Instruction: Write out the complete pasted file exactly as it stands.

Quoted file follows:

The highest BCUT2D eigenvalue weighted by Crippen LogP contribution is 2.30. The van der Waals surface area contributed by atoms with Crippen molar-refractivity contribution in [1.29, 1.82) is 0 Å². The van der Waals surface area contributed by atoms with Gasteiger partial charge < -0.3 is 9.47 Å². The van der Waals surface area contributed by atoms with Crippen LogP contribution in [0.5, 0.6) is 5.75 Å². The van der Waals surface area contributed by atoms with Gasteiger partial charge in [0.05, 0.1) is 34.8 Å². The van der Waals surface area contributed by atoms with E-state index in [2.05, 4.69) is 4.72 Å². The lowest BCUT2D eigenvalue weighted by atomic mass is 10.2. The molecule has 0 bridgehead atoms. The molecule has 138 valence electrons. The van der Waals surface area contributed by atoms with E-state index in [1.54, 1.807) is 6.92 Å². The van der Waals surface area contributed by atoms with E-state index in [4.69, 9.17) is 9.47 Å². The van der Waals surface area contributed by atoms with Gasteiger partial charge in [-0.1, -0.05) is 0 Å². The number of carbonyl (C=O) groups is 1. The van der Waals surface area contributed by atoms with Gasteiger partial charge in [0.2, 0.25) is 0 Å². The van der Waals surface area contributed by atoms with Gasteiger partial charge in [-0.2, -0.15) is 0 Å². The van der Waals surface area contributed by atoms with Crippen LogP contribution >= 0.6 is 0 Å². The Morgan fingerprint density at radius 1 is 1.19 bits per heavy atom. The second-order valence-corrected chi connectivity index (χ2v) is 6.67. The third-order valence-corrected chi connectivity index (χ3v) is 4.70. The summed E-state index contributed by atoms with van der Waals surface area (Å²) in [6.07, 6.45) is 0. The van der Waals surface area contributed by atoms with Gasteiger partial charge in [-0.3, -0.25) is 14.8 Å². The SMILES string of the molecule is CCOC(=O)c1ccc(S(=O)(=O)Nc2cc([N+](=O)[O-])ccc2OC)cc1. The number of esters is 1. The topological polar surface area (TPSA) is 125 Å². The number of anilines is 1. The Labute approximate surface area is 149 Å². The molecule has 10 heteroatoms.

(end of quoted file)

The highest BCUT2D eigenvalue weighted by Crippen LogP contribution is 2.30. The van der Waals surface area contributed by atoms with Crippen molar-refractivity contribution in [1.29, 1.82) is 0 Å². The van der Waals surface area contributed by atoms with Gasteiger partial charge < -0.3 is 9.47 Å². The van der Waals surface area contributed by atoms with Crippen LogP contribution in [0.5, 0.6) is 5.75 Å². The van der Waals surface area contributed by atoms with Gasteiger partial charge in [0.05, 0.1) is 34.8 Å². The van der Waals surface area contributed by atoms with E-state index in [2.05, 4.69) is 4.72 Å². The lowest BCUT2D eigenvalue weighted by atomic mass is 10.2. The molecule has 0 bridgehead atoms. The molecule has 138 valence electrons. The van der Waals surface area contributed by atoms with E-state index in [1.54, 1.807) is 6.92 Å². The van der Waals surface area contributed by atoms with E-state index in [4.69, 9.17) is 9.47 Å². The van der Waals surface area contributed by atoms with Gasteiger partial charge in [-0.1, -0.05) is 0 Å². The number of carbonyl (C=O) groups is 1. The van der Waals surface area contributed by atoms with Gasteiger partial charge in [0.2, 0.25) is 0 Å². The van der Waals surface area contributed by atoms with Gasteiger partial charge in [-0.2, -0.15) is 0 Å². The van der Waals surface area contributed by atoms with Crippen LogP contribution >= 0.6 is 0 Å². The Morgan fingerprint density at radius 1 is 1.19 bits per heavy atom. The second-order valence-corrected chi connectivity index (χ2v) is 6.67. The third-order valence-corrected chi connectivity index (χ3v) is 4.70. The summed E-state index contributed by atoms with van der Waals surface area (Å²) in [6.07, 6.45) is 0. The van der Waals surface area contributed by atoms with Gasteiger partial charge in [-0.3, -0.25) is 14.8 Å². The SMILES string of the molecule is CCOC(=O)c1ccc(S(=O)(=O)Nc2cc([N+](=O)[O-])ccc2OC)cc1. The number of esters is 1. The topological polar surface area (TPSA) is 125 Å². The number of anilines is 1. The Labute approximate surface area is 149 Å². The molecule has 10 heteroatoms.